Last night I had a really meaningful conversation with my twin sister about the passing of our brother. You see, he passed away a few years ago – January 11, 2018 will be the four-year mark – and more often than not I live in a state of disbelief that he’s really gone.

We were frustrated in our conversation, wishing the old pictures we saw of him and of us together didn’t have to be blacklisted as “the last photo we took together”. To have a “last” of something so precious is always a tough pill to swallow.

“These two months are the hardest ‘stretch’ of time – every little thing can just trigger us to tears,” we said.

“It’s such a time of extreme highs and lows,” we said.

“I just miss him so much,” we cried.

Eventually our anger turned into exhaustion and we decided to say our I love yous and end the call. We still texted each other afterward, because a phone call followed-up with an “I love you” text is commonplace in the Costello household. We have a lot of love for one another.

And all of that love is what makes this two-month “stretch” leading up to and after his passing that much harder. We love him so much. Not loved. Not past-tense. Present. Love.

But as I was making a cup of coffee at work today, trying to get through this busy “stretch” of time right up to the holidays, I had that little light bulb go off. You know – the one that illuminates and shifts your perspective just a bit.

I realized that everyone has a difficult “stretch” of time in their life, and maybe even one that reoccurs the same time each year. Whether it’s the passing of a loved one that you just wish didn’t exist, those exhausting times at work where you know you’re burning the candle on both ends, or just adapting to a change that maybe you didn’t see coming.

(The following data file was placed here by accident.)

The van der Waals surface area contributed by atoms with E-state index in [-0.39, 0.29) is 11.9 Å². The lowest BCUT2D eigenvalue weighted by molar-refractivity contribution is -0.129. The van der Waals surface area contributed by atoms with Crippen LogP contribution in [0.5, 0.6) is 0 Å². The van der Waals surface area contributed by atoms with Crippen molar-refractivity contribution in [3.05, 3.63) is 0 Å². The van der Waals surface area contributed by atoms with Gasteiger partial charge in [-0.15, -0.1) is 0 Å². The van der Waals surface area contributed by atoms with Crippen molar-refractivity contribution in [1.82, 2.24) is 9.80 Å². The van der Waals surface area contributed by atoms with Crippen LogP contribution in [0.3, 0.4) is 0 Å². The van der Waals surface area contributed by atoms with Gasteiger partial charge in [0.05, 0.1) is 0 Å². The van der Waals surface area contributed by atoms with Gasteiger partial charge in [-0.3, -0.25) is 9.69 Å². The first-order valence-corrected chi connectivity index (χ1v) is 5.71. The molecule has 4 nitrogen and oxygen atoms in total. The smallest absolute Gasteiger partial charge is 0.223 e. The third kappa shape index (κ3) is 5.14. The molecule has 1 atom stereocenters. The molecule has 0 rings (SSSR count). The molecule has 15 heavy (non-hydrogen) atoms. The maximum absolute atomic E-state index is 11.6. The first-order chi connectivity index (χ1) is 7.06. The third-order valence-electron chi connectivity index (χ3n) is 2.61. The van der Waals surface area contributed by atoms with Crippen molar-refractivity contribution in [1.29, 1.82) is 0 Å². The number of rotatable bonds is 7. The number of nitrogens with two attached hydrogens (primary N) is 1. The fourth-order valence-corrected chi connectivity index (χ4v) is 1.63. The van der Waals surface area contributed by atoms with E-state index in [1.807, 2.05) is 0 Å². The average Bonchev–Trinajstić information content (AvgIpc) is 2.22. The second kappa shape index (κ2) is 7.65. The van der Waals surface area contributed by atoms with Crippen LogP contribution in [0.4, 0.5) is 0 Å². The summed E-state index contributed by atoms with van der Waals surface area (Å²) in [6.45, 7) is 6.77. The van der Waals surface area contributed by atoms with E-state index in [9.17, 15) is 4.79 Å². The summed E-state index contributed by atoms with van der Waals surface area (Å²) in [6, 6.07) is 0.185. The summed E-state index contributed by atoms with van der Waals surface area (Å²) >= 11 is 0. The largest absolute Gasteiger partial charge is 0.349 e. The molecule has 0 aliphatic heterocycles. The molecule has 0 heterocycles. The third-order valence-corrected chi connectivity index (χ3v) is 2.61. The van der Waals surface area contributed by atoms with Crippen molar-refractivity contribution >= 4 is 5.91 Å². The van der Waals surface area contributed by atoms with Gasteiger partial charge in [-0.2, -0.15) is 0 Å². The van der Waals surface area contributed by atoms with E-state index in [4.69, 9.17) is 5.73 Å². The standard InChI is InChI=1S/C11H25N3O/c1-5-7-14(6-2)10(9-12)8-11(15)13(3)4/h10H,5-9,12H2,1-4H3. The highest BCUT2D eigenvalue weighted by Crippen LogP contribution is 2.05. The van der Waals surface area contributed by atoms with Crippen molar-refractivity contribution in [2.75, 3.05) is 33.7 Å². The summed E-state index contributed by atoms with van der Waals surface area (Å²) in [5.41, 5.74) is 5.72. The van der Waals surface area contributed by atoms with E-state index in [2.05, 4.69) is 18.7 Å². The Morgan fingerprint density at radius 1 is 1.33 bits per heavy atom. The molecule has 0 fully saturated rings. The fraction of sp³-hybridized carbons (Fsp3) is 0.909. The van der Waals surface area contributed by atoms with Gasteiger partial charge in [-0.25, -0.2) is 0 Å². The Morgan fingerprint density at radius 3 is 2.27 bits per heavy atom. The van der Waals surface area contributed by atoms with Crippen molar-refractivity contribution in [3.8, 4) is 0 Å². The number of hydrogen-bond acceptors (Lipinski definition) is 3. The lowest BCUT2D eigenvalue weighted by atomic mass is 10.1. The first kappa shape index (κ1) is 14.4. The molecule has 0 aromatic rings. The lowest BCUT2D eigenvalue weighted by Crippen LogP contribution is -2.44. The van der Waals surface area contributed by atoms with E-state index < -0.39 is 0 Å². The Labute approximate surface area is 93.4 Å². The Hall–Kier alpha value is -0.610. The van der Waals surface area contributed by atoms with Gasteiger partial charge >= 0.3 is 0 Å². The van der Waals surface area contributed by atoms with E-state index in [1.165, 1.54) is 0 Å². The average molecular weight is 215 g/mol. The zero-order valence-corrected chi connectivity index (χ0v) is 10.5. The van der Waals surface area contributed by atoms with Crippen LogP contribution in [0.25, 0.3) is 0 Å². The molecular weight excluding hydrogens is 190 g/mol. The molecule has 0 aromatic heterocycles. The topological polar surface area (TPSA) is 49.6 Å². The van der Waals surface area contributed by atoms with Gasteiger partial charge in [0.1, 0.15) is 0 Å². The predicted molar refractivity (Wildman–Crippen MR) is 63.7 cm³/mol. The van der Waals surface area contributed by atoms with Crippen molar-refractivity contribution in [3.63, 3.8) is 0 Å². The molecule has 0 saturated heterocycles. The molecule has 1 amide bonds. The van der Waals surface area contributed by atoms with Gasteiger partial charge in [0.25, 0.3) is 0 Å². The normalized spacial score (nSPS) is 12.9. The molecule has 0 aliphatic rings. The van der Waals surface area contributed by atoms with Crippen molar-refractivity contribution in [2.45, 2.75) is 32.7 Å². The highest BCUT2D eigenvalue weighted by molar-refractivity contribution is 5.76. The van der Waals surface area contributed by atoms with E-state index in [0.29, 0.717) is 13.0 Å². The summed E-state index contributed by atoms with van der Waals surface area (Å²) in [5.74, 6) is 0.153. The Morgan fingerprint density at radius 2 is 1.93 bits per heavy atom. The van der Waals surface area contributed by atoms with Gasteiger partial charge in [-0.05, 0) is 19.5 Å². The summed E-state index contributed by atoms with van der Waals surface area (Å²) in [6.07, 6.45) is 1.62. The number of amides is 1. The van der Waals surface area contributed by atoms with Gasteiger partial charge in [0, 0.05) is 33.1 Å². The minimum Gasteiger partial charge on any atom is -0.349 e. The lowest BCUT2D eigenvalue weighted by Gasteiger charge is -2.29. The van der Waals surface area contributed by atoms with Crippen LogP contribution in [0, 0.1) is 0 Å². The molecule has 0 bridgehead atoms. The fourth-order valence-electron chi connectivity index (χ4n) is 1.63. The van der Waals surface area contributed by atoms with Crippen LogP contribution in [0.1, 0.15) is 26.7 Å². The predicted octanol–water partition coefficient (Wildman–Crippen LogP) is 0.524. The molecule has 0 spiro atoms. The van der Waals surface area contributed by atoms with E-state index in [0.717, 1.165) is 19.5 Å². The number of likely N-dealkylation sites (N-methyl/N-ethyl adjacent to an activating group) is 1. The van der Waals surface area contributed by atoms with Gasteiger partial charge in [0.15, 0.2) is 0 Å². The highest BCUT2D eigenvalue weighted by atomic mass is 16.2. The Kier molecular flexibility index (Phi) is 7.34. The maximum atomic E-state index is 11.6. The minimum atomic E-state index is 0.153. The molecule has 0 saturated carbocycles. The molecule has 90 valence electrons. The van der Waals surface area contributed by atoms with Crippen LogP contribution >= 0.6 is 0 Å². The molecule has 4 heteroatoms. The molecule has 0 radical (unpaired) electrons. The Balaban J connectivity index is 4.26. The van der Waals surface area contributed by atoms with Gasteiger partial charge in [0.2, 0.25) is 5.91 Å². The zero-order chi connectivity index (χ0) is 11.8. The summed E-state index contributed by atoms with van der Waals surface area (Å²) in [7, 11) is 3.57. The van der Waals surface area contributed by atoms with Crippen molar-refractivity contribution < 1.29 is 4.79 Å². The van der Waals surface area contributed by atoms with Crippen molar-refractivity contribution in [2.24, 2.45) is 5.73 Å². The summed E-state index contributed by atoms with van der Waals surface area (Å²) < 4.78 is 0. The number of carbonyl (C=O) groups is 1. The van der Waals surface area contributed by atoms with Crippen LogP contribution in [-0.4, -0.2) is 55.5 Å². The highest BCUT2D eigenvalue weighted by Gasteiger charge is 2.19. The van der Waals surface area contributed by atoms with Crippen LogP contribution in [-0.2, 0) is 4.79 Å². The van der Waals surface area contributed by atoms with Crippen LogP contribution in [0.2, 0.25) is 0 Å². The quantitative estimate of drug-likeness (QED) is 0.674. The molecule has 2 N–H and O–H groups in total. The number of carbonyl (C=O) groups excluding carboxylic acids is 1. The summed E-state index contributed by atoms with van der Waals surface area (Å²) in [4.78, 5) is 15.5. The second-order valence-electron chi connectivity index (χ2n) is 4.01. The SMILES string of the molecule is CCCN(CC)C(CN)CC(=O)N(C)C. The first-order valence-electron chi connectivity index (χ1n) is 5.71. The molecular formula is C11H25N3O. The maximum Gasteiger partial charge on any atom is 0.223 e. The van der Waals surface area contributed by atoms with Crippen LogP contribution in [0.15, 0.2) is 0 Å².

We all have low periods of time that push us, bend us, break us, and make us stretch.

But here’s the good news.

When you push yourself to stretch amidst grief and chaos, good things are bound to happen. Because stretching results in improvement, refinement, and yes, even growth.




I would venture to say that it is quite unbearable, if not impossible, to navigate through the stress and chaos of this world without some help. And lately i’ve found that on the toughest days, ones where you’re likely too stubborn and resistant to do anything but wallow in your own misery, that’s when you can benefit from it the most.

Heaven knows that help can come in all forms: a friend moving you into a new apartment; family supporting you through a difficult situation; a coworker shedding light on a challenging project; a roommate doing the dishes; a mentor assisting you through a new career path; your significant other helping you find comfort in life’s simplicities, maybe even God helping you find peace of mind in things that you just don’t understand.

Try to be open minded and brave enough to ask for help, and on the flip side, offer it to someone else if they appear to be in need. Help shouldn’t be synonymous with weakness or vulnerability, it should be a symbol of strength and a true sense of self. Why carry the weight of the world on your shoulders when you don’t have to? Ask, and you shall receive.